AIRPORTS are being urged to raise awareness about the support they offer for passengers with autism.
Mark McDonald, SNP MSP for Aberdeen Donside, has joined forces with the National Autistic Society Scotland and Scottish Autism to call on the country’s airports to ensure that support is more widely available and promoted.
The campaigners said that many people with autism can find the unpredictability of airports distressing and disorientating.
An investigation by Mr McDonald found that all Scotland’s major airports offer support for autistic passengers to allow them to familiarise themselves with airports, and the processes of passing through them.
Examples of best practice included fast tracking through queues and security, fact sheets with pictures to prepare people for what to expect at the airport, and familiarisation programmes offering a tour of the terminal.
However he found that the information is often difficult to find and may not be readily available via a call to the switchboard.
“We know that travelling by air can be a stressful experience for people generally,” said McDonald, “for autistic people and their families that stress is often magnified. Many of the processes in airports - such as queuing, going through security, and experiencing the different sounds and smells - can cause sensory overload and lead to difficulties.
“I have identified a lot of good practice in Scotland’s airports, either developed or in development, but I am aware that more needs to be done to promote the support that is available for passengers with autism and their families.
“Often a familiarisation visit or series of visits can remove some of the stress and difficulty and can lead to simple alterations being made to allow for a more pleasant flying experience for the individual and family concerned.”
The National Autistic Society Scotland welcomed his report.
“People with autism and their families want to access the same opportunities most of us take for granted, and this includes holiday and travel,” said policy and campaigns officer Robert MacBean. “But many can find unpredictable situations distressing and disorientating, and rely on routines to make sense of an often unpredictable world.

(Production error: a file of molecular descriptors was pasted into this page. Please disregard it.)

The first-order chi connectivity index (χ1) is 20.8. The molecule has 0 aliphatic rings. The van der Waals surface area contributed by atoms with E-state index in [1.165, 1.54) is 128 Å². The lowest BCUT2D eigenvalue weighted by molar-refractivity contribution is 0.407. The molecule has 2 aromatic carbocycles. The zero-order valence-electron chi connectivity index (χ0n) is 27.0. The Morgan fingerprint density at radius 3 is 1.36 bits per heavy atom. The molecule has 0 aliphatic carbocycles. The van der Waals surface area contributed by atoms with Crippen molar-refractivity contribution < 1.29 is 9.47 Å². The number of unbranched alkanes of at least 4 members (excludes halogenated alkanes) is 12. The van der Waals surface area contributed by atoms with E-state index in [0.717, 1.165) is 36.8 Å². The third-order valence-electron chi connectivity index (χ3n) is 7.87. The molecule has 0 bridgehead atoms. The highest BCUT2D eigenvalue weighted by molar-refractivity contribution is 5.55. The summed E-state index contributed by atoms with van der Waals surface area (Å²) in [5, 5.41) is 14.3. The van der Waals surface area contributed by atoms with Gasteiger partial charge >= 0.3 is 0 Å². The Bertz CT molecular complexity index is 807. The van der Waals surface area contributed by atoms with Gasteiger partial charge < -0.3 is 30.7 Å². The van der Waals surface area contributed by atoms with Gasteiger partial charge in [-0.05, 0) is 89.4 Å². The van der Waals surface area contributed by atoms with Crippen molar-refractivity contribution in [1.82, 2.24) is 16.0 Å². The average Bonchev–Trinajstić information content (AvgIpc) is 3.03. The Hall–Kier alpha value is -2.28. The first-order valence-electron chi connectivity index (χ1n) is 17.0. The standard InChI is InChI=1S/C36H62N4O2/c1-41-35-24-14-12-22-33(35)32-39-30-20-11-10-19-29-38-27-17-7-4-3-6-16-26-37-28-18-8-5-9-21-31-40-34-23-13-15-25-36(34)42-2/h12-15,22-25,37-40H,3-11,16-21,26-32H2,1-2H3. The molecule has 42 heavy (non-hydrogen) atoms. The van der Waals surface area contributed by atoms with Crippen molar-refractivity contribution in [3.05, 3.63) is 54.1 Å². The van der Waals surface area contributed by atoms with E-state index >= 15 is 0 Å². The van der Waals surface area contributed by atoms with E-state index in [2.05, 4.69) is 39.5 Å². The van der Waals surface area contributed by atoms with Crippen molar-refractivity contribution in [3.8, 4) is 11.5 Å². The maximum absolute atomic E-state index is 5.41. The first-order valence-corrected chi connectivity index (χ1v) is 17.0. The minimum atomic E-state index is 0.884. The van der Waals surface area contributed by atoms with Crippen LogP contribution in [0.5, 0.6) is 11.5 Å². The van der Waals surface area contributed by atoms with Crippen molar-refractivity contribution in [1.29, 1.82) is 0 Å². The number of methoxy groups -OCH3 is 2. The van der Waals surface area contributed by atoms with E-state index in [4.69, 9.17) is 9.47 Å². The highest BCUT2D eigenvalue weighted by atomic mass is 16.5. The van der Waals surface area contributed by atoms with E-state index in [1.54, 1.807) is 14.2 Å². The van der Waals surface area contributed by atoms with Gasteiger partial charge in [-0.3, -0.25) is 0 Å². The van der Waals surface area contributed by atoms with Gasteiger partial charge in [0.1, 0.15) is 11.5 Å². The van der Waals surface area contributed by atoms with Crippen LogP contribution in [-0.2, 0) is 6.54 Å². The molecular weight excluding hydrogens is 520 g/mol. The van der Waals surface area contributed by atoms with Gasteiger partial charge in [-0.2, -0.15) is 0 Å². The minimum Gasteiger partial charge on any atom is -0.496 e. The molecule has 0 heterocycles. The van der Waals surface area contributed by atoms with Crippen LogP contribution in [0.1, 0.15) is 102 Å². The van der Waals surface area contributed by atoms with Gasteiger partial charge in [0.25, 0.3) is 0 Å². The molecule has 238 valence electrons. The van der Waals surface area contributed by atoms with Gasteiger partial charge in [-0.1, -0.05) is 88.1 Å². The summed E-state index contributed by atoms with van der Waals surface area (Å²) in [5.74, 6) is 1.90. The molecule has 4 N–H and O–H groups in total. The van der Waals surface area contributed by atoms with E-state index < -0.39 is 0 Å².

“By making certain, small adjustments that help build familiarity with the airport process and environment, Scotland’s airports are making important progress. But raising awareness of the support available is crucial, as is ensuring advice and information is easily accessible.”
The report looked at Aberdeen airport, Edinburgh airport, Glasgow airport, and Glasgow Prestwick and 11 belonging to the Highland & Islands Group, the largest of which is Inverness airport.
It recommended that all airports should have a page on their website highlighting what services they provide for people with autism and how to enquire about them.
Scottish Autism also welcomed the news. The charity had already been in communication with the airports regarding the issue.
“Having recently developed a support package with Edinburgh airport and Wideaware to help passengers with autism and additional support needs, we welcome the additional attention this report will give to this issue,” said Charlene Tait, director of development.
“People with autism can be disenfranchised from air travel because they cannot cope with the unpredictability of the airport environment.
“Fact sheets that illustrate what will happen at the different stages of an airport journey and familiarisation programmes can be very helpful in preparing someone with autism for travel. Raising awareness of the assistance that is available is also important.”